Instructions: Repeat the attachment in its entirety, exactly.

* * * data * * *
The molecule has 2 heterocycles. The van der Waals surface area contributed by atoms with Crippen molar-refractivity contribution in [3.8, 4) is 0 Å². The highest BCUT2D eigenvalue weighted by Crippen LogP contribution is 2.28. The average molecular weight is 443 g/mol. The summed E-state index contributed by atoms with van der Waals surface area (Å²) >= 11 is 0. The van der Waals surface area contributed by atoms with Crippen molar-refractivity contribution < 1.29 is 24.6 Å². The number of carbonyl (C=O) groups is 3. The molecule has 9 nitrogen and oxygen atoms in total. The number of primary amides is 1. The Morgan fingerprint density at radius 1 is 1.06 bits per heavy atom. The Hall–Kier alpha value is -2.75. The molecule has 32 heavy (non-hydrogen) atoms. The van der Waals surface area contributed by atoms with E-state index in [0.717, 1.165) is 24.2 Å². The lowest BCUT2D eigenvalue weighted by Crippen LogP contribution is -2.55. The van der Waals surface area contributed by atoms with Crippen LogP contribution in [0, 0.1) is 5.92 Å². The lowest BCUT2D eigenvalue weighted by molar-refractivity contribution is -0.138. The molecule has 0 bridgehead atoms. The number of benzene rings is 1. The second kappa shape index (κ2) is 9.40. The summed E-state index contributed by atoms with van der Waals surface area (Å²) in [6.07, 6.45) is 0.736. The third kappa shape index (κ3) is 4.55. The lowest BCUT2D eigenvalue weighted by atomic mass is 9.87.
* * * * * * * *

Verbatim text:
The molecule has 2 heterocycles. The van der Waals surface area contributed by atoms with Crippen molar-refractivity contribution in [3.8, 4) is 0 Å². The highest BCUT2D eigenvalue weighted by Crippen LogP contribution is 2.28. The average molecular weight is 443 g/mol. The summed E-state index contributed by atoms with van der Waals surface area (Å²) >= 11 is 0. The van der Waals surface area contributed by atoms with Crippen molar-refractivity contribution < 1.29 is 24.6 Å². The number of carbonyl (C=O) groups is 3. The molecule has 9 nitrogen and oxygen atoms in total. The number of primary amides is 1. The Morgan fingerprint density at radius 1 is 1.06 bits per heavy atom. The Hall–Kier alpha value is -2.75. The molecule has 32 heavy (non-hydrogen) atoms. The van der Waals surface area contributed by atoms with E-state index in [0.717, 1.165) is 24.2 Å². The lowest BCUT2D eigenvalue weighted by Crippen LogP contribution is -2.55. The van der Waals surface area contributed by atoms with Crippen LogP contribution in [0, 0.1) is 5.92 Å². The lowest BCUT2D eigenvalue weighted by molar-refractivity contribution is -0.138. The molecule has 0 bridgehead atoms. The number of benzene rings is 1. The second kappa shape index (κ2) is 9.40. The summed E-state index contributed by atoms with van der Waals surface area (Å²) in [6.07, 6.45) is 0.736. The third kappa shape index (κ3) is 4.55. The lowest BCUT2D eigenvalue weighted by atomic mass is 9.87.